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No guts for school district consolidation

It's like Diogenes' search for an honest man. I'm looking for a state legislator with guts.

Just one voice in the wilderness. Just one lawmaker with vision.

Suburban schools are up against the wall. The 2 percent ceiling on property tax hikes, which are largely driven by school taxes, is bringing the pain.

Suburban schools can no longer default to ever-higher taxes to cover costs. The cutting board is out. On it is everything from teachers to music to school sports to SAT prep -- all of the goodies that upscale districts deposit in the parent-confidence bank.

Collateral damage already litters the landscape. Voters in Lake Shore slapped down a plan for new buses. Upscale Clarence could be looking at axing 12 positions. There is talk in East Aurora of cutting 15 positions and some sports.

The slice-and-dice that has long been a given in Buffalo is blasphemy in the burbs.

The problem is, at no point has there been any mention of the obvious from superintendents and school boards: Saving money by combining some of the 27 -- count 'em -- school districts that balkanize Erie County. We have more silos than an Iowa cornfield.

Civic leader Kevin Gaughan studied school districts nationally. He said that across the country, a community our size has, on average, eight districts. We have more than three times that many. And that has not changed, even as the county lost 31,000 people over the last 10 years.

Cheektowaga parents funnel kids to six different districts. The North Collins district has barely 600 students. That's fewer than in my high school graduating class. At some point, the absurd becomes unacceptable.

Slicing redundant superintendents and their six-figure salary/benefit packages -- along with a cavalcade of assistants and deputies -- means more money for sports, music, teachers and prep programs.

This is not, to be clear, about closing schools, cutting principals or euthanizing mascots. All of that would remain. It's about downsizing an army of administrators and overlapping services.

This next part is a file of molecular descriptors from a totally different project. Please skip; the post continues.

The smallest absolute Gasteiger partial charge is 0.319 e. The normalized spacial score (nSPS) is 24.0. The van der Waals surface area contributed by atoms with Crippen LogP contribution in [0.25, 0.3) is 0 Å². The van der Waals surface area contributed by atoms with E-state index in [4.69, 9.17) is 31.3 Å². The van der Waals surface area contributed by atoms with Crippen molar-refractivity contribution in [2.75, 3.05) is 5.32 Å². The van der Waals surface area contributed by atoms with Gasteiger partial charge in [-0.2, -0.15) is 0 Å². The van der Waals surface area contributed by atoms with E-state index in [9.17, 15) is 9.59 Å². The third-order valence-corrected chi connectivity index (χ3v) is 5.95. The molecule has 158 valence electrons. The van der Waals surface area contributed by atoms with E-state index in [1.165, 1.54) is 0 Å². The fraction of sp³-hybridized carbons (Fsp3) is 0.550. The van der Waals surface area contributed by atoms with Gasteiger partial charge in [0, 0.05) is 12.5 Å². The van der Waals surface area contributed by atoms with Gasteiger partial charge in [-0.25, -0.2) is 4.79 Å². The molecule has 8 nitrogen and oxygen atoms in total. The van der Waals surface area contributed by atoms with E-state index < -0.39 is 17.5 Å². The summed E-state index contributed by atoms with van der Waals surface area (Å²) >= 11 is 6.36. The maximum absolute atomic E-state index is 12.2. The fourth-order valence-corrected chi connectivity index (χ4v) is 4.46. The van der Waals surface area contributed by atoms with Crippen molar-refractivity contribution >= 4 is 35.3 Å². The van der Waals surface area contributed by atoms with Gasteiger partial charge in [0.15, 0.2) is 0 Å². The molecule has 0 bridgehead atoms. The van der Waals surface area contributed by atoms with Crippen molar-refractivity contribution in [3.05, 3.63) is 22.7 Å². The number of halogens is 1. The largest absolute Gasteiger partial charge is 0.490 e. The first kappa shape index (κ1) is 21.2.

Joel Giambra, then the city comptroller, 15 years ago asked a question that remains unanswered: "Why do we need more than two dozen separate [district] purchasing operations, bus maintenance shops and data processing centers?"

The only way anything changes -- given the self-interest of school boards and superintendents -- is if taxpayers grab pitchforks and torches. Superintendents would rather bum-rush a bake sale than put consolidation on the table. We have been kicking the consolidation can down the road and getting nowhere since the pre-cellphone era. This is not happening unless people make it happen. The pain of the 2 percent tax ceiling should spark a flame.

"School board members and superintendents," Gaughan told me, "have a vested interest in preserving a broken system I think the people who should decide whether to consolidate school districts are the taxpayers who pay for the schools."

Makes sense to me.

Gaughan did it with politicians in recent years. He forced elected officials to let voters decide on downsizing town and village boards by getting enough petition signatures to prompt a public vote. Time and again, people voted for smaller government. They may vote to consolidate school districts, as well -- if they ever get the chance.

Gaughan did state lawmakers a favor last year by writing a prototype school district consolidation bill. He said he sent a copy to all 212 legislators. Not one had the guts to put it on the table.

"All the bill needs," Gaughan said, "is for someone to introduce it."

Legions of parents are waiting.